By Starrla Cray
COKATO, MN Homemade squeaky cheese was a tasty staple at Susan Raisanen’s childhood farm in rural Cokato.
“Since this Finnish cheese, or juusto (pronounced you’-stow), was something we had around at all times, whether fresh or frozen, I did not realize the novelty of it,” Susan noted.
Many Saturday mornings, her mother, Millie, would whip up a batch using milk straight from her family’s Guernsey cattle. With 15 children in the home, the cheese never lasted long, and company who visited the Raisanen home also looked forward to this special treat.
After Susan graduated from Dassel-Cokato High School in 1984, she spent a year in Finland as an exchange student, learning the Finnish language, baking, and weaving skills.
She didn’t learn how to make squeaky cheese, though, until she was back in the US.
“I watched my mom, but I had never made it myself,” Susan said. “I called her, and she walked me through all the steps.”
The cheese takes a total of five or six hours to prepare, but Susan said it is a simple process, and most of it is waiting time.
“The first week, I made it six times to make sure I had it right,” Susan recalled.
Passing on the tradition
Pretty soon, friends started asking for the recipe, so Susan created a video with explanation.
When her mother passed away a few years later, Susan decided to share the video online.
“It just went nuts,” she said, noting that it had thousands of YouTube views within the first year.
Thinking that some people might like the recipe in written form, Susan set off to write a book about the cheese. The result, “Squeaky Cheese: The Ultimate Guide to Making Finnish Leipäjuusto” was a hit.
“The book came out in May, and I donated some to Temperance Corner,” Susan said. “Every time I came up there, they were gone. People just lap them up.”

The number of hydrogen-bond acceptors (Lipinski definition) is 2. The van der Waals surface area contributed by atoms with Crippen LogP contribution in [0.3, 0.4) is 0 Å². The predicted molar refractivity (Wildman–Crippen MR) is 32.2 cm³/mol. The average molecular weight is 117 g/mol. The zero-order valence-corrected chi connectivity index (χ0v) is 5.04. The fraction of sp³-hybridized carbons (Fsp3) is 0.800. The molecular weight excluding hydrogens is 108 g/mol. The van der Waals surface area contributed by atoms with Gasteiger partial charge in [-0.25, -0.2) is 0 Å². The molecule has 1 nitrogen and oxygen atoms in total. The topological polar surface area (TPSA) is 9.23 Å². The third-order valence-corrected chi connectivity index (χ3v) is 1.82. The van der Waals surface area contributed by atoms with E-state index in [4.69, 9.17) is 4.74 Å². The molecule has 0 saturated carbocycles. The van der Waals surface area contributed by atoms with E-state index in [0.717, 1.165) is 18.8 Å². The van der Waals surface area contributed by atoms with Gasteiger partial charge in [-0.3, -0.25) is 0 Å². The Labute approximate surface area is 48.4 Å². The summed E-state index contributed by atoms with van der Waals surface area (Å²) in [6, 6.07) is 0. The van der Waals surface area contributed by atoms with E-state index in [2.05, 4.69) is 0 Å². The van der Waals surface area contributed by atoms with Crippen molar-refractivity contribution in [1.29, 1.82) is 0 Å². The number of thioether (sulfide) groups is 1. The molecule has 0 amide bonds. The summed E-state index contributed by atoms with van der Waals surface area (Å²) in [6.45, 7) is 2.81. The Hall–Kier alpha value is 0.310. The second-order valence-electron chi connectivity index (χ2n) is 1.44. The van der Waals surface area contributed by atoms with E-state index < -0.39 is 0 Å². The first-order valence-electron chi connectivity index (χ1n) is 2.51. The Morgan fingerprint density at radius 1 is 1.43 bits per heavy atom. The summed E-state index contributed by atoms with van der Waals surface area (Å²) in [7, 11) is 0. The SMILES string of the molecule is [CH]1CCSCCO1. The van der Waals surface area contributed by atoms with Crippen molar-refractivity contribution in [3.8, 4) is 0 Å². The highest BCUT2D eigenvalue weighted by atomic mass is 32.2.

Susan plans to bring more copies to the Cokato Finnish-American Historical Society’s fall festival at Temperance Corner Saturday, Oct. 1. She is the featured speaker at a noon program that day.
The first people to arrive will receive “starters” of a traditional Finnish treat called viili.
“It’s kind of like a yogurt,” Susan said, explaining that the starter is mixed with whole milk and left to sit overnight. In the morning, it is ready to eat. From there, a tablespoon is taken out, and is used as the next starter.
Squeaky cheese is also unique in the way it’s created.
“You start with a piece of rennet tablet,” Susan said. “The other ingredients are milk with a little bit of sugar and a little bit of salt.”
Although Susan’s family made squeaky cheese with raw milk, a good substitute is skim milk with cream.
The finished product yields a rubbery, mild-tasting cheese that is best eaten warm.
“The old tradition was to dunk it in coffee so it turns soft,” Susan said.
Although many people enjoy leipäjuusto (which literally means bread cheese), taste isn’t usually the primary reason people choose to make it.
“It’s more than just cheese it’s a connection to our past,” Susan said.
Susan is currently working on another book about her past, detailing memories of Temperance Corner, which is one-half mile from where she grew up.
“It was a big part of our lives,” Susan said, noting that the book will include memories from her many siblings.
In addition to being an author, Susan is also an educator and business professional. She has an elementary teaching degree, and served as a school principal in Minneapolis for seven years.
Susan is currently president of a company, Profit Finder Pro Software, that she started with her brothers.
Through that business, she wrote her first book, “Track It to Crack It: The Ultimate Guide to Unlocking Your Company’s Full Profit Potential.”
Susan has also co-authored two books “Step Into Your Vision” and “Zero to Hero in 90 Days or Less.”